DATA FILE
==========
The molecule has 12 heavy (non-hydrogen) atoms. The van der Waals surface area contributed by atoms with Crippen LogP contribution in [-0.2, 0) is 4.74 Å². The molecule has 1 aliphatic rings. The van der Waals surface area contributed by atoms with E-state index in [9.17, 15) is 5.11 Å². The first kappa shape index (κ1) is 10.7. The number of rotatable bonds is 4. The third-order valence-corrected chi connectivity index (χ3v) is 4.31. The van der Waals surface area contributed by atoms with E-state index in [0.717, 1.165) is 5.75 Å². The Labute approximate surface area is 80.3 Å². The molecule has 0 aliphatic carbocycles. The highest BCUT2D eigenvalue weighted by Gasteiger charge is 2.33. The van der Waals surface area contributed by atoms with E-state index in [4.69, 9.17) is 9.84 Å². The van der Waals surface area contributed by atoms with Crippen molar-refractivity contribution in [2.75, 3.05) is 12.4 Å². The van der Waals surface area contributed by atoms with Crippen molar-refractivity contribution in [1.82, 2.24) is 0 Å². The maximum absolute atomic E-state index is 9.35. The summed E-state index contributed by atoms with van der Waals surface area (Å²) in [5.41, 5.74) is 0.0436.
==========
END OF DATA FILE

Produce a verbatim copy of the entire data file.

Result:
The molecule has 12 heavy (non-hydrogen) atoms. The van der Waals surface area contributed by atoms with Crippen LogP contribution in [-0.2, 0) is 4.74 Å². The molecule has 1 aliphatic rings. The van der Waals surface area contributed by atoms with E-state index in [9.17, 15) is 5.11 Å². The first kappa shape index (κ1) is 10.7. The number of rotatable bonds is 4. The third-order valence-corrected chi connectivity index (χ3v) is 4.31. The van der Waals surface area contributed by atoms with E-state index in [0.717, 1.165) is 5.75 Å². The Labute approximate surface area is 80.3 Å². The molecule has 0 aliphatic carbocycles. The highest BCUT2D eigenvalue weighted by Gasteiger charge is 2.33. The van der Waals surface area contributed by atoms with E-state index in [4.69, 9.17) is 9.84 Å². The van der Waals surface area contributed by atoms with Crippen molar-refractivity contribution in [2.75, 3.05) is 12.4 Å². The van der Waals surface area contributed by atoms with Crippen molar-refractivity contribution in [1.82, 2.24) is 0 Å². The maximum absolute atomic E-state index is 9.35. The summed E-state index contributed by atoms with van der Waals surface area (Å²) in [5.41, 5.74) is 0.0436.